Here at Cannes, Pedro Almodóvar has a sort of favorite-son status: A European filmmaker with a world-wide fan base, who makes unapologetically arty films that nonetheless deliver solid, pulpy entertainment loaded with sex and death and ideas and concepts. Volver is no exception, and as I write this sitting cross-legged in a press line on Wednesday afternoon, odds are good that either Volver or Iñárritu's Babel will take the festival's top prize, the Palme D'Or, on Saturday night.
Volver is strong by Almodóvar's standards (which means it's very strong indeed): Penélope Cruz plays Raimunda, a wife, mother and sister living in Madrid. Volver opens with Raimunda, her sister Sole (Lola Dueñas) and Raimunda's daughter Paula (Yohana Cobo) cleaning and sprucing up the grave of Raimunda and Sole's mother and father; the two died in a house fire three years ago.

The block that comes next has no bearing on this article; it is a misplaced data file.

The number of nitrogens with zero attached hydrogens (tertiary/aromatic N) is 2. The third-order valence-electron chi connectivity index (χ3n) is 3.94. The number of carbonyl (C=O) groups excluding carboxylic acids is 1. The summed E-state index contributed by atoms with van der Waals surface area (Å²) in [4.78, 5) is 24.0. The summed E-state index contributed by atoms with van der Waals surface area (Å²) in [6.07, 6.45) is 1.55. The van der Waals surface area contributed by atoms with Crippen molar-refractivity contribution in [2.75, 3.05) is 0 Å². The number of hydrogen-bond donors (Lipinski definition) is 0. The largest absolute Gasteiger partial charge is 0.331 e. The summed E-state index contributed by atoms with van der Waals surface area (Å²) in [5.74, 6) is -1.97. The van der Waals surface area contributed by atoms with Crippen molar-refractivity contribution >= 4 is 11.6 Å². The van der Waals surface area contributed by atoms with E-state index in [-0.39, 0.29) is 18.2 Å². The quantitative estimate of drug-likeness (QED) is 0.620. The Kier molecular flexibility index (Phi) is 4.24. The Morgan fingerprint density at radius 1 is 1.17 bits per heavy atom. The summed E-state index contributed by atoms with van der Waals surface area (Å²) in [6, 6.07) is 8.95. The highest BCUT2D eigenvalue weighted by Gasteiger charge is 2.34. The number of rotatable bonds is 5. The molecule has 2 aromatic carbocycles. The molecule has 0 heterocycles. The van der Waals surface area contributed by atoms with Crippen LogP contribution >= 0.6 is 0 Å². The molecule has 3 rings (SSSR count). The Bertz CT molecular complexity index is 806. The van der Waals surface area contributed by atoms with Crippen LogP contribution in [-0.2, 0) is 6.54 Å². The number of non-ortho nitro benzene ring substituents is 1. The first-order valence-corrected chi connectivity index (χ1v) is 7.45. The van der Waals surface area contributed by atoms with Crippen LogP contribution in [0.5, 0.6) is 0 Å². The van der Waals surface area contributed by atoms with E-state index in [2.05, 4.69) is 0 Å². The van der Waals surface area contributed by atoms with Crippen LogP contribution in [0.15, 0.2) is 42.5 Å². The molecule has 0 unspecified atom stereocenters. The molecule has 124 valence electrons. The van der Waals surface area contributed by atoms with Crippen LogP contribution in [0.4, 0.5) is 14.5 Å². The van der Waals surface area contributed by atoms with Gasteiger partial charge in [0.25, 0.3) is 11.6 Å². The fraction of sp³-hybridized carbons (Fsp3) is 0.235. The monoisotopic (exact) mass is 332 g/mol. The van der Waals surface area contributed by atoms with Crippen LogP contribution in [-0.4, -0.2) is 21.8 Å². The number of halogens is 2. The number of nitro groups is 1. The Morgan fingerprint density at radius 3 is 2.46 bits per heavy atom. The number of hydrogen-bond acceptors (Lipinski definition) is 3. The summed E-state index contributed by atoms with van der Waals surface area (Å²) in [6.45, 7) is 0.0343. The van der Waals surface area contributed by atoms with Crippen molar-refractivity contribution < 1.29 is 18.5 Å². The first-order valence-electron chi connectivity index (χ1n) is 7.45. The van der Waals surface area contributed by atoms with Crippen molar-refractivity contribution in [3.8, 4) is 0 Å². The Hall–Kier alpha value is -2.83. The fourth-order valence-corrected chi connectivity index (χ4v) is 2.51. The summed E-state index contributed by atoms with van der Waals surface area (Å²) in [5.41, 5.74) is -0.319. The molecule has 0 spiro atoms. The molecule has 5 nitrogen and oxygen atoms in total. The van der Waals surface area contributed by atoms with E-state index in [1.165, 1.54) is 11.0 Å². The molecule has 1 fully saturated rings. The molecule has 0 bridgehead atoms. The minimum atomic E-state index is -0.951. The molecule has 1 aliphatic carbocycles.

But mom's spirit is still very much about -- not just in Raimunda and Sole's lives and hearts, but also more literally in the life of aunt Augustina (Blanca Portillo). Augustina's mind is slowly failing, and she's convinced that her sister Abuela is still alive. When Raimunda, Sole and Paula return home, however, they have to stop thinking about ghosts -- because Raimunda and Paula have to deal with an actual corpse in their lives.